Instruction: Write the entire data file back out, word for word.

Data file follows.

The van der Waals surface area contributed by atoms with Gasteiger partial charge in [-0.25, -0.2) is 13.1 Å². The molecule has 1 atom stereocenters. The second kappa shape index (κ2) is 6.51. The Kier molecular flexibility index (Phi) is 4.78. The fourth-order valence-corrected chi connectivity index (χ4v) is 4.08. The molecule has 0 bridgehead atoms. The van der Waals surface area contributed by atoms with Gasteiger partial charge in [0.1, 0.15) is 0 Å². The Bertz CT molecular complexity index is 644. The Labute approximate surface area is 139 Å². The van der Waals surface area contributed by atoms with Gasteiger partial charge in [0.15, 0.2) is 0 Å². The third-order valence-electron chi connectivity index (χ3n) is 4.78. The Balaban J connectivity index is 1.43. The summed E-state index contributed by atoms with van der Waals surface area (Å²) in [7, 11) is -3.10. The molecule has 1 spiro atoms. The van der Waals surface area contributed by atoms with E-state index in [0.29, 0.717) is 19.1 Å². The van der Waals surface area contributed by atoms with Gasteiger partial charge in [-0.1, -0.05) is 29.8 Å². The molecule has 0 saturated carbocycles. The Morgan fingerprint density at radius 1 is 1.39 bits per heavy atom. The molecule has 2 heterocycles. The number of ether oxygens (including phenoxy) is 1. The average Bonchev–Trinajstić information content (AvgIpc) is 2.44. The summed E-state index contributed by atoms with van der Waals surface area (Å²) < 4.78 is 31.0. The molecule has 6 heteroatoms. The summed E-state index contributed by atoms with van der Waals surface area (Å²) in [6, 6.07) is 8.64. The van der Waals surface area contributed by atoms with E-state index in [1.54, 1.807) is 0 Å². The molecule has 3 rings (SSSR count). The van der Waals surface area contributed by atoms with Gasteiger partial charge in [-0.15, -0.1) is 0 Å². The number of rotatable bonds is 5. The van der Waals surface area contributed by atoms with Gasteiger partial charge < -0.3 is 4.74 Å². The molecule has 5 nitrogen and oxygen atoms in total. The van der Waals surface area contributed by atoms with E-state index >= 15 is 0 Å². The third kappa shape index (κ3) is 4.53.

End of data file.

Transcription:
The van der Waals surface area contributed by atoms with Gasteiger partial charge in [-0.25, -0.2) is 13.1 Å². The molecule has 1 atom stereocenters. The second kappa shape index (κ2) is 6.51. The Kier molecular flexibility index (Phi) is 4.78. The fourth-order valence-corrected chi connectivity index (χ4v) is 4.08. The molecule has 0 bridgehead atoms. The van der Waals surface area contributed by atoms with Gasteiger partial charge in [0.1, 0.15) is 0 Å². The Bertz CT molecular complexity index is 644. The Labute approximate surface area is 139 Å². The van der Waals surface area contributed by atoms with Gasteiger partial charge in [0.15, 0.2) is 0 Å². The third-order valence-electron chi connectivity index (χ3n) is 4.78. The Balaban J connectivity index is 1.43. The summed E-state index contributed by atoms with van der Waals surface area (Å²) in [7, 11) is -3.10. The molecule has 1 spiro atoms. The van der Waals surface area contributed by atoms with E-state index in [0.29, 0.717) is 19.1 Å². The van der Waals surface area contributed by atoms with Gasteiger partial charge in [-0.1, -0.05) is 29.8 Å². The molecule has 0 saturated carbocycles. The Morgan fingerprint density at radius 1 is 1.39 bits per heavy atom. The molecule has 2 heterocycles. The number of ether oxygens (including phenoxy) is 1. The average Bonchev–Trinajstić information content (AvgIpc) is 2.44. The summed E-state index contributed by atoms with van der Waals surface area (Å²) < 4.78 is 31.0. The molecule has 6 heteroatoms. The summed E-state index contributed by atoms with van der Waals surface area (Å²) in [6, 6.07) is 8.64. The van der Waals surface area contributed by atoms with E-state index in [1.54, 1.807) is 0 Å². The molecule has 3 rings (SSSR count). The van der Waals surface area contributed by atoms with Gasteiger partial charge in [-0.15, -0.1) is 0 Å². The number of rotatable bonds is 5. The van der Waals surface area contributed by atoms with Gasteiger partial charge < -0.3 is 4.74 Å². The molecule has 5 nitrogen and oxygen atoms in total. The van der Waals surface area contributed by atoms with E-state index >= 15 is 0 Å². The third kappa shape index (κ3) is 4.53.